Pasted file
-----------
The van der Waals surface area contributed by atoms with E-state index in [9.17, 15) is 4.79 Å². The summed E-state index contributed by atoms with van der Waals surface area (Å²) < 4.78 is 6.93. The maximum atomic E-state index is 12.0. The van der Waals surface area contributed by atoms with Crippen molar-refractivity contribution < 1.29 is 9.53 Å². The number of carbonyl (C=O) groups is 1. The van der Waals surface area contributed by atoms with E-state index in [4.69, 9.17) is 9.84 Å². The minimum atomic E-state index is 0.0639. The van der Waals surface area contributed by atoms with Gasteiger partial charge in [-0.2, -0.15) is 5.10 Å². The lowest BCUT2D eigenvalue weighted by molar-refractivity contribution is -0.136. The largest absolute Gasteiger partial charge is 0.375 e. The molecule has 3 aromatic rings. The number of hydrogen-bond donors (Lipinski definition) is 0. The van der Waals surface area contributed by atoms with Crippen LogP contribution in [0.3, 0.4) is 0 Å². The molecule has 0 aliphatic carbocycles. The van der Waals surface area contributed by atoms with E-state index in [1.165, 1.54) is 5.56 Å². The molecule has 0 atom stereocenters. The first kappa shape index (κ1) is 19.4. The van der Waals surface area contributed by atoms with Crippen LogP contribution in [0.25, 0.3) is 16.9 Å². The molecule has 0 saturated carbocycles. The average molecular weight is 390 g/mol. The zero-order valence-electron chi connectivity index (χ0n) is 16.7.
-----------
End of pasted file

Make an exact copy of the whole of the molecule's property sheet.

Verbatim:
The van der Waals surface area contributed by atoms with E-state index in [9.17, 15) is 4.79 Å². The summed E-state index contributed by atoms with van der Waals surface area (Å²) < 4.78 is 6.93. The maximum atomic E-state index is 12.0. The van der Waals surface area contributed by atoms with Crippen molar-refractivity contribution < 1.29 is 9.53 Å². The number of carbonyl (C=O) groups is 1. The van der Waals surface area contributed by atoms with E-state index in [4.69, 9.17) is 9.84 Å². The minimum atomic E-state index is 0.0639. The van der Waals surface area contributed by atoms with Gasteiger partial charge in [-0.2, -0.15) is 5.10 Å². The lowest BCUT2D eigenvalue weighted by molar-refractivity contribution is -0.136. The largest absolute Gasteiger partial charge is 0.375 e. The molecule has 3 aromatic rings. The number of hydrogen-bond donors (Lipinski definition) is 0. The van der Waals surface area contributed by atoms with Crippen LogP contribution in [0.3, 0.4) is 0 Å². The molecule has 0 aliphatic carbocycles. The van der Waals surface area contributed by atoms with E-state index in [1.165, 1.54) is 5.56 Å². The molecule has 0 atom stereocenters. The first kappa shape index (κ1) is 19.4. The van der Waals surface area contributed by atoms with Crippen LogP contribution in [0.25, 0.3) is 16.9 Å². The molecule has 0 saturated carbocycles. The average molecular weight is 390 g/mol. The zero-order valence-electron chi connectivity index (χ0n) is 16.7.